The first two semesters were spent marketing and building relationships, and finding ways to offer as much instruction as possible. As I began to build those necessary relationships with faculty, I was keenly aware that I needed to nurture them as well. I was able to deepen relationships via activities, such as:


  • Presented once or twice a year, and arranged guest speakers, to my liaison departments on UNCG Libraries faculty grants in information literacy partnerships with librarians
  • Participated in a couple of grant applications with the biology department
  • Continued to grow my instruction program, including developing special workshops that were not course-related
  • Offered product demos
  • Collaborated on collection development
  • Helped grade final presentations for the Computer Science Senior Project class
  • Interviewed each department about their data management practices and needs (Figure B)
  • Served as front-line support for basic data management and other scholarly communication questions from faculty, including help with our repository (NC DOCKS)


UNCG Libraries offers many innovative services, which helped me in terms of having valuable information to share in my marketing and promotion.



Promoting and providing services to students


Along with marketing my services to faculty, I have also tried to build relationships with students. I have my own individual chat queue via LibraryH3lp that is embedded on all of my LibGuides. When I am in my office, I am logged in to answer questions. I also promote individual consultations, and after embedding the YouCanBookMe widget on my LibGuides, my consultation statistics have shot up. Next fall, I will be teaching a two credit class in Environmental and Sustainability Studies that will culminate with a backpacking trip with 16 students on the Appalachian Trail. It’s important to build a following with both faculty and students. 



Sustaining your liaison services: lessons learned


On a cautionary note, I would suggest that new liaisons recognize up front that relationships and opportunities build slowly, and build upon themselves. It is tempting at first to almost over market, and if you have too many takers all at once, it can be difficult to serve everyone. In retrospect, I probably should have piloted services and grown instruction one department at a time and then assessed how scalable my program was.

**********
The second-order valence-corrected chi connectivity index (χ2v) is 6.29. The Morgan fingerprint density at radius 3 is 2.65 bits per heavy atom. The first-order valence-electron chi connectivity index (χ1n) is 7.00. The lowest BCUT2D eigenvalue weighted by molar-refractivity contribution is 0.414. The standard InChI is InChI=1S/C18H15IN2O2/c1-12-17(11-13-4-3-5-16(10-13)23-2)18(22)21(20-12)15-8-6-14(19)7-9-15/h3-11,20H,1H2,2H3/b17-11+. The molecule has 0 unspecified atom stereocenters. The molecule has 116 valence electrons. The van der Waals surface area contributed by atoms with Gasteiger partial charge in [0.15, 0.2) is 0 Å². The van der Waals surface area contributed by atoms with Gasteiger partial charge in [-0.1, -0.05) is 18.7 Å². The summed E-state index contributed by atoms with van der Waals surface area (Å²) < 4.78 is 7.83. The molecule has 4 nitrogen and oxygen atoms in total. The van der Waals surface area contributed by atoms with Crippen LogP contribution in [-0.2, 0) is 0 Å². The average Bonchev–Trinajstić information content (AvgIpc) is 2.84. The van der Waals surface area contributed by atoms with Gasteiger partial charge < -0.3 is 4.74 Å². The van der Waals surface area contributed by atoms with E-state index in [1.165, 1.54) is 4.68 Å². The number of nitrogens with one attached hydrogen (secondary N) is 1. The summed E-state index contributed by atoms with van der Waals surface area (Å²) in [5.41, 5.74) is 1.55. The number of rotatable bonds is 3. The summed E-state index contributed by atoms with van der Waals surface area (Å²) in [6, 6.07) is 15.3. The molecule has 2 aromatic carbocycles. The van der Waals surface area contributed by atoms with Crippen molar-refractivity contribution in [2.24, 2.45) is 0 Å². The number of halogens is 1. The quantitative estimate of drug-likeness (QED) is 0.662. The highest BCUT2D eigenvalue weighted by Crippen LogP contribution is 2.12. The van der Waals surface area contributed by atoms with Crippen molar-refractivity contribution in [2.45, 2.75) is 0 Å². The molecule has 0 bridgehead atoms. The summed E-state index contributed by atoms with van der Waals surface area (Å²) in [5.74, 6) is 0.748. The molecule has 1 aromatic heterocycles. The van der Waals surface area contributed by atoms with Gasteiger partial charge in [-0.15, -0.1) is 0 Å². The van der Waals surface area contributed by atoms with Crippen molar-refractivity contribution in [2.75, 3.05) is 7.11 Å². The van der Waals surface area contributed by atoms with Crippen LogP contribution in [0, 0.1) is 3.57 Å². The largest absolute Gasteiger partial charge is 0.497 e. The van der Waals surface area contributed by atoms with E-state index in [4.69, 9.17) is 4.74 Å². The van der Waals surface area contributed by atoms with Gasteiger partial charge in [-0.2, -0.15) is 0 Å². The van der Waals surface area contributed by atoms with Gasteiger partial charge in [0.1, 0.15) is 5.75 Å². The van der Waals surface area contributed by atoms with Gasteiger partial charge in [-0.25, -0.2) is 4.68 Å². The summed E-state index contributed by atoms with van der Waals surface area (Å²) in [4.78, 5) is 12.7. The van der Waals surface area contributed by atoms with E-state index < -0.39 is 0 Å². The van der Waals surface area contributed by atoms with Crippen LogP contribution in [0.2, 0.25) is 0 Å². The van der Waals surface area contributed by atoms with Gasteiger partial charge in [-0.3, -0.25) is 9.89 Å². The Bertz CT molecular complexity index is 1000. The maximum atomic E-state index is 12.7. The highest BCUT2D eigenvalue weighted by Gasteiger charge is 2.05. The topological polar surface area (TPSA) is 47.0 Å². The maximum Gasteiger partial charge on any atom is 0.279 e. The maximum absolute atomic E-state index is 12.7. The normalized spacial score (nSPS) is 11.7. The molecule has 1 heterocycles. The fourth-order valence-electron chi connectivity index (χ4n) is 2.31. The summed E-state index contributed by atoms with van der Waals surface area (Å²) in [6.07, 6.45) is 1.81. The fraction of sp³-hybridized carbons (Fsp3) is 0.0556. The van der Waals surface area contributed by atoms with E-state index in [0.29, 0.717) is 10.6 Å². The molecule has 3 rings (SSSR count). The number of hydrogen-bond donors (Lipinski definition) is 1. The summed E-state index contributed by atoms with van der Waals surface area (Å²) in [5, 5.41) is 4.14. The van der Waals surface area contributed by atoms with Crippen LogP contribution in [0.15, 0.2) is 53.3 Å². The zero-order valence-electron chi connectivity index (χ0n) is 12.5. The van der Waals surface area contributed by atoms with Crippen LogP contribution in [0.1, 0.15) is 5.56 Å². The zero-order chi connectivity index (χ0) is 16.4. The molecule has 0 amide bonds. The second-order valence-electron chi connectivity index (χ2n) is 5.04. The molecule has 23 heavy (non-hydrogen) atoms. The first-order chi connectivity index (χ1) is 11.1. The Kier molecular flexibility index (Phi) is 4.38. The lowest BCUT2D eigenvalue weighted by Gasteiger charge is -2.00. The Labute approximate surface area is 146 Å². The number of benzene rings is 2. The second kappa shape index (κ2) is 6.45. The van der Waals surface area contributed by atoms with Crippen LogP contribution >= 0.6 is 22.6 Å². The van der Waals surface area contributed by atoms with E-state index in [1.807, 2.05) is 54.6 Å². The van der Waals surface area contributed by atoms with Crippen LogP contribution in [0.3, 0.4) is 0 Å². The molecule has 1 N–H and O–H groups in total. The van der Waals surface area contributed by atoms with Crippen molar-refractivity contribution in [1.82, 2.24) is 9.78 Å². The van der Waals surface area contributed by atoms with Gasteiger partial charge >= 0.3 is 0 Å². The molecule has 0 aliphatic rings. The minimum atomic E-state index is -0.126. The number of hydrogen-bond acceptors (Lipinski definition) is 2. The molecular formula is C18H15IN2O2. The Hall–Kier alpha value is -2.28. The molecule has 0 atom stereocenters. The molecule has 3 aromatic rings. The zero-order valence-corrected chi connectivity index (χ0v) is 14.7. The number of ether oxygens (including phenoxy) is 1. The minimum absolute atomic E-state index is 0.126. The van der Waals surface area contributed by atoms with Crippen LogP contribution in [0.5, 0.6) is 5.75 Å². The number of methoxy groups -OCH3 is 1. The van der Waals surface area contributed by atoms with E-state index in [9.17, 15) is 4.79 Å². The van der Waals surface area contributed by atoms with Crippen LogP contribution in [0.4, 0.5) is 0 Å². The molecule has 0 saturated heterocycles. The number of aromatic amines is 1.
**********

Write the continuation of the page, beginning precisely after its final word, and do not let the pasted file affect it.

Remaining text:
If you have multiple liaison departments, you need to ask yourself how embedded  you can be. The gold standard of embeddedness means increasing engagement — more consultations with students and collaboration with faculty. At some point, there are only so many hours in the week.


So I would suggest that, when building an instruction program, push a service one or two departments at a time, assess the efficacy of these services, and decide how and when to keep rolling them out. My other suggestion is for new liaisons to not feel discouraged when they encounter faculty or departments who show little interest in collaborating. This allows you to focus on the departments that are interested first. 


I keep abreast of changes in departments. A course instructor might have turned me down, but the next semester, if the course had a new instructor, I’d try again. One department head had not been very receptive to instruction in the past; when a new department head came on board, I contacted him. He was very receptive to library instruction, and now I average about 10 instruction sessions each semester in this department. 


Be patient, persistent and strategic. Rome was not built in a day. Build on successes and grow your program at a rate that will be sustainable. 


Figure A: UNCG’s Learning Outcomes for Information Literacy Matrix 

UNCG's Learning Outcomes for Information Literacy Matrix


Figure B: Questions for Data Management Interviews with Departments

UNCG Data Management Interview Questions